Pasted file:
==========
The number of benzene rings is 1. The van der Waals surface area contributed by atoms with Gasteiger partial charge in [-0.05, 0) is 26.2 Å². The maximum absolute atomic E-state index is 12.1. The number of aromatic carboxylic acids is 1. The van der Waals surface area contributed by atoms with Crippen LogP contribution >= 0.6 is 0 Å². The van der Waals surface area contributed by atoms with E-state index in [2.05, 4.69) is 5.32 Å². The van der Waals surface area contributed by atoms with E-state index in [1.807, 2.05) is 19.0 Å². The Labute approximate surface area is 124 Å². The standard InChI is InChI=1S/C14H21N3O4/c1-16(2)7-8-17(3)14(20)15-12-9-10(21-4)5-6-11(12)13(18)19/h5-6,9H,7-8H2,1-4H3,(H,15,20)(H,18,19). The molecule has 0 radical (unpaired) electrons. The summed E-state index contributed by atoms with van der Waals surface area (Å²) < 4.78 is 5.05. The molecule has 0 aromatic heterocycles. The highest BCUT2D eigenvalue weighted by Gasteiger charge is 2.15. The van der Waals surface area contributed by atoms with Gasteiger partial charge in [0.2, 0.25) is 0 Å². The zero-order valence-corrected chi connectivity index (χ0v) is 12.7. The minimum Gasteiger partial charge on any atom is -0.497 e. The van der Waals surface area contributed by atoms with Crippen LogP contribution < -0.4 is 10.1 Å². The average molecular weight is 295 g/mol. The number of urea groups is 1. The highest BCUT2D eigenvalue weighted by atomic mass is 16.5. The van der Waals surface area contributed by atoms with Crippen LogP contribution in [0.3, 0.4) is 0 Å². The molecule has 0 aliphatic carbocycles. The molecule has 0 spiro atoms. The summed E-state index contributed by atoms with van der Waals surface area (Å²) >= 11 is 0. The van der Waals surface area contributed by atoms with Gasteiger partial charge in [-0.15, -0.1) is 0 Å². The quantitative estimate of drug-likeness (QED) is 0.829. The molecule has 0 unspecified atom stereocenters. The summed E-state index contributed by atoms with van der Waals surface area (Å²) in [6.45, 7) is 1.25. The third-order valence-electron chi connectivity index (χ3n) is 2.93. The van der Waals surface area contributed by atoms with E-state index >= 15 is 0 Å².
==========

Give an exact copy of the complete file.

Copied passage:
The number of benzene rings is 1. The van der Waals surface area contributed by atoms with Gasteiger partial charge in [-0.05, 0) is 26.2 Å². The maximum absolute atomic E-state index is 12.1. The number of aromatic carboxylic acids is 1. The van der Waals surface area contributed by atoms with Crippen LogP contribution >= 0.6 is 0 Å². The van der Waals surface area contributed by atoms with E-state index in [2.05, 4.69) is 5.32 Å². The van der Waals surface area contributed by atoms with E-state index in [1.807, 2.05) is 19.0 Å². The Labute approximate surface area is 124 Å². The standard InChI is InChI=1S/C14H21N3O4/c1-16(2)7-8-17(3)14(20)15-12-9-10(21-4)5-6-11(12)13(18)19/h5-6,9H,7-8H2,1-4H3,(H,15,20)(H,18,19). The molecule has 0 radical (unpaired) electrons. The summed E-state index contributed by atoms with van der Waals surface area (Å²) < 4.78 is 5.05. The molecule has 0 aromatic heterocycles. The highest BCUT2D eigenvalue weighted by Gasteiger charge is 2.15. The van der Waals surface area contributed by atoms with Gasteiger partial charge in [0.2, 0.25) is 0 Å². The zero-order valence-corrected chi connectivity index (χ0v) is 12.7. The minimum Gasteiger partial charge on any atom is -0.497 e. The van der Waals surface area contributed by atoms with Crippen LogP contribution < -0.4 is 10.1 Å². The average molecular weight is 295 g/mol. The number of urea groups is 1. The highest BCUT2D eigenvalue weighted by atomic mass is 16.5. The van der Waals surface area contributed by atoms with Crippen LogP contribution in [0.3, 0.4) is 0 Å². The molecule has 0 aliphatic carbocycles. The molecule has 0 spiro atoms. The summed E-state index contributed by atoms with van der Waals surface area (Å²) >= 11 is 0. The van der Waals surface area contributed by atoms with Gasteiger partial charge in [-0.15, -0.1) is 0 Å². The quantitative estimate of drug-likeness (QED) is 0.829. The molecule has 0 unspecified atom stereocenters. The summed E-state index contributed by atoms with van der Waals surface area (Å²) in [6.45, 7) is 1.25. The third-order valence-electron chi connectivity index (χ3n) is 2.93. The van der Waals surface area contributed by atoms with E-state index >= 15 is 0 Å².